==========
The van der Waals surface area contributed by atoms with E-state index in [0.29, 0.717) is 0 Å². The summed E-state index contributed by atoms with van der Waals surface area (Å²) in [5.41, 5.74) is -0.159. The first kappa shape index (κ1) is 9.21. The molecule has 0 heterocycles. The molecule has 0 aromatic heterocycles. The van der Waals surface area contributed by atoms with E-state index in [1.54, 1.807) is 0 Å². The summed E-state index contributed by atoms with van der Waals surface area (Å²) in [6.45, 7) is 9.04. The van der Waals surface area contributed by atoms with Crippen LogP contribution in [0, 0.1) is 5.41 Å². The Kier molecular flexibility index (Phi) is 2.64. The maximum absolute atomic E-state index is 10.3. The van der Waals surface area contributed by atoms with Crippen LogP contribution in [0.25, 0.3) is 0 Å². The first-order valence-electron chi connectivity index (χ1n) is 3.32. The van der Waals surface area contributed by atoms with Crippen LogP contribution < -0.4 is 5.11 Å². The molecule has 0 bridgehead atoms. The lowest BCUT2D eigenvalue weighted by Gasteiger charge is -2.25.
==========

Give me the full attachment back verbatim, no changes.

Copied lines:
The van der Waals surface area contributed by atoms with E-state index in [0.29, 0.717) is 0 Å². The summed E-state index contributed by atoms with van der Waals surface area (Å²) in [5.41, 5.74) is -0.159. The first kappa shape index (κ1) is 9.21. The molecule has 0 heterocycles. The molecule has 0 aromatic heterocycles. The van der Waals surface area contributed by atoms with E-state index in [1.54, 1.807) is 0 Å². The summed E-state index contributed by atoms with van der Waals surface area (Å²) in [6.45, 7) is 9.04. The van der Waals surface area contributed by atoms with Crippen LogP contribution in [0, 0.1) is 5.41 Å². The Kier molecular flexibility index (Phi) is 2.64. The maximum absolute atomic E-state index is 10.3. The van der Waals surface area contributed by atoms with Crippen LogP contribution in [0.25, 0.3) is 0 Å². The first-order valence-electron chi connectivity index (χ1n) is 3.32. The van der Waals surface area contributed by atoms with Crippen LogP contribution < -0.4 is 5.11 Å². The molecule has 0 bridgehead atoms. The lowest BCUT2D eigenvalue weighted by Gasteiger charge is -2.25.